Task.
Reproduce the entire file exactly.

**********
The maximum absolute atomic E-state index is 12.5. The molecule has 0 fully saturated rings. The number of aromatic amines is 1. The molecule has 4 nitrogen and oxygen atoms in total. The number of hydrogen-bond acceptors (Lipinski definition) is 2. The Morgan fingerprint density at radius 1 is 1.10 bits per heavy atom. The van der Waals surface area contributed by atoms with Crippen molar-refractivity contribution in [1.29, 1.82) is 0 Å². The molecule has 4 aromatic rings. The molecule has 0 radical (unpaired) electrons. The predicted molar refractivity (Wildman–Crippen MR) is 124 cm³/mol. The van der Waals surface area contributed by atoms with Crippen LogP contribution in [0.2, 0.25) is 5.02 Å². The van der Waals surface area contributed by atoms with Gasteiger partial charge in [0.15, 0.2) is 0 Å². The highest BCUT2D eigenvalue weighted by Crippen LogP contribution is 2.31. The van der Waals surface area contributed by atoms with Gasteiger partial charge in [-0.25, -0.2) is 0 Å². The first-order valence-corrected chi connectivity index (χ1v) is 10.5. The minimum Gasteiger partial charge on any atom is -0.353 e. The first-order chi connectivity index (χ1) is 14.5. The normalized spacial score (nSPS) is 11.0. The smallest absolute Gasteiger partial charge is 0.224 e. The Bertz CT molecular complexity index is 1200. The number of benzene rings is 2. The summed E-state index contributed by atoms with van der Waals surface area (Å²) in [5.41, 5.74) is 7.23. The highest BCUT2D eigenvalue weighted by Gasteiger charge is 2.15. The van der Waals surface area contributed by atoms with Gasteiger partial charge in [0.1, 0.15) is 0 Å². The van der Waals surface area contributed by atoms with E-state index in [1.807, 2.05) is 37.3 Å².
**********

The maximum absolute atomic E-state index is 12.5. The molecule has 0 fully saturated rings. The number of aromatic amines is 1. The molecule has 4 nitrogen and oxygen atoms in total. The number of hydrogen-bond acceptors (Lipinski definition) is 2. The Morgan fingerprint density at radius 1 is 1.10 bits per heavy atom. The van der Waals surface area contributed by atoms with Crippen molar-refractivity contribution in [1.29, 1.82) is 0 Å². The molecule has 4 aromatic rings. The molecule has 0 radical (unpaired) electrons. The predicted molar refractivity (Wildman–Crippen MR) is 124 cm³/mol. The van der Waals surface area contributed by atoms with Crippen LogP contribution in [0.2, 0.25) is 5.02 Å². The van der Waals surface area contributed by atoms with Gasteiger partial charge in [0.15, 0.2) is 0 Å². The highest BCUT2D eigenvalue weighted by Crippen LogP contribution is 2.31. The van der Waals surface area contributed by atoms with Gasteiger partial charge in [-0.25, -0.2) is 0 Å². The first-order valence-corrected chi connectivity index (χ1v) is 10.5. The minimum Gasteiger partial charge on any atom is -0.353 e. The first-order chi connectivity index (χ1) is 14.5. The normalized spacial score (nSPS) is 11.0. The smallest absolute Gasteiger partial charge is 0.224 e. The Bertz CT molecular complexity index is 1200. The number of benzene rings is 2. The summed E-state index contributed by atoms with van der Waals surface area (Å²) in [5.41, 5.74) is 7.23. The highest BCUT2D eigenvalue weighted by Gasteiger charge is 2.15. The van der Waals surface area contributed by atoms with Gasteiger partial charge in [0.1, 0.15) is 0 Å². The van der Waals surface area contributed by atoms with E-state index in [1.807, 2.05) is 37.3 Å².